[Python-Dev] RELEASED Python 3.0 final

Guido van Rossum guido at python.org
Sat Dec 6 21:51:55 CET 2008

On Sat, Dec 6, 2008 at 12:19 PM,  <glyph at divmod.com> wrote:
> I also don't think 3.0 is perfect, and five years on, there will be a
> temptation to make more "just this once" incompatible changes.  Of course,
> you've promised these changes won't be made, and *this* set of design
> mistakes will be with us forever.  It would be nice if there were a way for
> evolution to continue without another reboot of the world.

It would be nice indeed. But we (and any other language that's alive)
will need to walk a careful line between evolving too slow and too
fast. Hopefully we'll be able to evolve mostly through deprecation and
eventual removal of misfeatures rather than through a series of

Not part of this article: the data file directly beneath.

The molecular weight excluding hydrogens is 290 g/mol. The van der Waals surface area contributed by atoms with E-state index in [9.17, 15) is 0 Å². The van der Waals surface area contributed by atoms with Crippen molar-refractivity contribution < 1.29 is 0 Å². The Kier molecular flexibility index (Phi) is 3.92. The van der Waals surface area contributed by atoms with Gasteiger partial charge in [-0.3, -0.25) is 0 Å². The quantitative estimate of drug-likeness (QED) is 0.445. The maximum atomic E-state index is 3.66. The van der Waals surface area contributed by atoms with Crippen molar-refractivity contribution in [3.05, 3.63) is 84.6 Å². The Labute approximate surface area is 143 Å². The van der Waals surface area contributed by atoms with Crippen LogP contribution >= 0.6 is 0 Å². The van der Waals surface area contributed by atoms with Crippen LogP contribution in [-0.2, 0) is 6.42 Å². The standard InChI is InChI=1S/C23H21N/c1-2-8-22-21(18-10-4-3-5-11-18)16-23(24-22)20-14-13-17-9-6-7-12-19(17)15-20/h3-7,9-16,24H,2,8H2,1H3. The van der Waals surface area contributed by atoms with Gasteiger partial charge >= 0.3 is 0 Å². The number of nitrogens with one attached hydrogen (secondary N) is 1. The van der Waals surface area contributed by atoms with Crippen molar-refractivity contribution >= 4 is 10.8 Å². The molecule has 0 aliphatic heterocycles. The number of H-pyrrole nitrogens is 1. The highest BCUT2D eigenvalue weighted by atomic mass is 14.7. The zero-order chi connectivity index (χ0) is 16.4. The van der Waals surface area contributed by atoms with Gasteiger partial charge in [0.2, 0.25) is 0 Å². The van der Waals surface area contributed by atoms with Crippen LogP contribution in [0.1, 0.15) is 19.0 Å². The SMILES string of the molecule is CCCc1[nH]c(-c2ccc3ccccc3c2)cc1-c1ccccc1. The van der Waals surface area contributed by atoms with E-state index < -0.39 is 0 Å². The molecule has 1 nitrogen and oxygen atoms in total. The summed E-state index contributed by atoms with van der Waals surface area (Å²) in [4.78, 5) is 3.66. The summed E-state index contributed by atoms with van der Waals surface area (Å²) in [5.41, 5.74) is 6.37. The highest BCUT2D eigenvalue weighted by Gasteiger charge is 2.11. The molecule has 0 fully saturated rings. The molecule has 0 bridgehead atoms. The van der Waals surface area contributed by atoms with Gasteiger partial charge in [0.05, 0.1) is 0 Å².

hiccups like 3.0. But it will still be too slow for some and too fast
for others.

Since one of your favorite themes is that your team is too small, I
would like to reuse that idea. If we had as many Python core
developers as Sun and IBM have working on Java, we could most likely
have introduced all Python 3.0 features gradually, with compiler flags
and __future__ imports to support different versions. But despite
being a bit bigger than Twisted, we're still severely constrained by
resources. My estimation when we started was that it would be easier
for the core team to maintain two separate versions over a long time,
than to try and produce a single binary capable of running both
versions of the language. (Maybe Jython and/or IronPython provide a
better platform for doing that though.)

Hopefully by the time Python 4000 rolls along, technology will be
available to make the transition more smoothly. But we'll still have
to break some eggs...

--Guido van Rossum (home page: http://www.python.org/~guido/)

More information about the Python-Dev mailing list